I spent this past weekend in the South of England, pretty much as far down as you can go without wading into the ocean. After nine hours, I got off the train in Newton Abbot, a town that sits just inland in Devon County. I swung by a local pub and found myself dining with no more than a handful of other guests — the typical busy Friday night dinner rush.
On Saturday I lunched with David Knopfler and his wife, the reason for my trip. I wrote about Knopfler’s latest album, Heartlands, for On the Record some weeks back, but I learned over coffees that he’s already moved on to the next project. Back in the day, you could find him playing large-scale venues with Dire Straits, blasting their hit “Sultans of Swing”, but these days he prefers his quiet home studio.
But whether you were once in a world-famous rock’n’roll band, or a college student from Brooklyn, there is something revitalizing about taking the time to do some things for yourself and by yourself. It doesn’t have to mean isolation or selfishness, but it could open a few doors you hadn’t thought to try.
When Knopfler’s wife asked about my interest in her husband’s music, I explained how I grew up on British and American rock’n’roll. (My dad played his Dire Straits CDs so much the cases started to fall apart, and I had to buy him new ones for Christmas.) But then I told her something I’m not sure I’ve ever said out loud to anyone who’s asked that question. I said that for a long time, my music was one thing, and my journalism was another. Maybe it was because I was nervous about potential job prospects and the lack of money, or maybe it was that I hadn’t come across too many female music journalists, but I kept the two things separate. It wasn’t until I started writing On the Record and freelancing that I allowed myself to combine them. It wasn’t until this study abroad experience, which gave me the personal time and freedom to try something new, that I convinced myself that perhaps I could write about music in a more permanent sense. Other people do it — why not me?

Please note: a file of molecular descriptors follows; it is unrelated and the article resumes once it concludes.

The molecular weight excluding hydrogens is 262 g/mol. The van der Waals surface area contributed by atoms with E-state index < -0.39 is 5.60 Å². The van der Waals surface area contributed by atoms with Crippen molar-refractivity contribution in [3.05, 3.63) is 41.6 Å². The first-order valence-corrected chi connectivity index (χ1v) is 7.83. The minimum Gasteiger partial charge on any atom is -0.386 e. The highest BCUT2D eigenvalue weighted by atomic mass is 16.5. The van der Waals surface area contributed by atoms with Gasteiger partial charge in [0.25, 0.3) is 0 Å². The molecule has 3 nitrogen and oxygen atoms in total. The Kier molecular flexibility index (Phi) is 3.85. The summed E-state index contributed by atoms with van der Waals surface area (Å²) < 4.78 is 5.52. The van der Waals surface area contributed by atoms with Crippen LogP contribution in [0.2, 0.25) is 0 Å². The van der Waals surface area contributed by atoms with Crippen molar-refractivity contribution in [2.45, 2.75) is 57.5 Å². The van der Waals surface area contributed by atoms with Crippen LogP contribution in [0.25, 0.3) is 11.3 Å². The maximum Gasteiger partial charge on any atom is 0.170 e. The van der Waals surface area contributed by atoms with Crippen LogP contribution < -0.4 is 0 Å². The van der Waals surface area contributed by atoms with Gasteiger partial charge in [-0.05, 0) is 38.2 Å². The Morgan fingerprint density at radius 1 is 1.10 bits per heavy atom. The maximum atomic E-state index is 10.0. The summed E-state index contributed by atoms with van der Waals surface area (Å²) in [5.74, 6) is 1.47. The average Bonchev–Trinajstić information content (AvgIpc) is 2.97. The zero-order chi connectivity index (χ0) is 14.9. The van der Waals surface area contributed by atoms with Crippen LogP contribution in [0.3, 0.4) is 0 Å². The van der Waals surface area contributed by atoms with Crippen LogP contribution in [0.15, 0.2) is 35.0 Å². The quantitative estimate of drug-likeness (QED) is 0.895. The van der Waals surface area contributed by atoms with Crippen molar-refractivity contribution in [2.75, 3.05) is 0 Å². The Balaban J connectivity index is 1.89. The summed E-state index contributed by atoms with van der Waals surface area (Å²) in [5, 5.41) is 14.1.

This in turn brings me to the album I spun this weeks: Kim Gordon’s No Home Record. Formerly of the famed alternative band, Sonic Youth, Kim Gordon has always been daring, but this is her very first solo album. In the past decade, Sonic Youth disbanded and her 29-year marriage to bandmate Thurston Moore ended in divorce. Now she’s back, with something totally her own.
No Home Record still offers fans the rough, experimental edge Sonic Youth once gave. Gordon uses wild guitar riffs with seemingly no pattern and some downright weird vocals in a sort of Lou Reed-esque arrangement. It’s dissonant and jarring. Those who are looking for a traditional rock’n’roll sound won’t find it here.
Like Patti Smith, David Bowie, and many others, Gordon has always considered herself an artist first, and a musician second. “I think the record’s kind of eccentric,” she said in a recent interview. “The music isn’t something you listen to as much as experience, and the things I’m talking about are not easy to digest.”
Indeed, No Home Record isn’t something to spin for easy listening. It feels muddled, not necessarily in an unorganized sense, but rather in the sort of messy way that one might describe a Jackson Pollock painting or an Iggy Pop concert. You’re not entirely sure what’s going on, or what the explicit message is, but you’re more than a little captivated.
“Bring me back, the blood is overflowin’…the dust is settling, the detailing is sublime,” she half-sings, half-chants on “Get Yr Life Back.”
Pretty gutsy for her debut solo record. Punk, as they say, is an attitude thing, but Gordon has gone beyond that and created something that showcases her spunk, while proving that she belongs at the helm.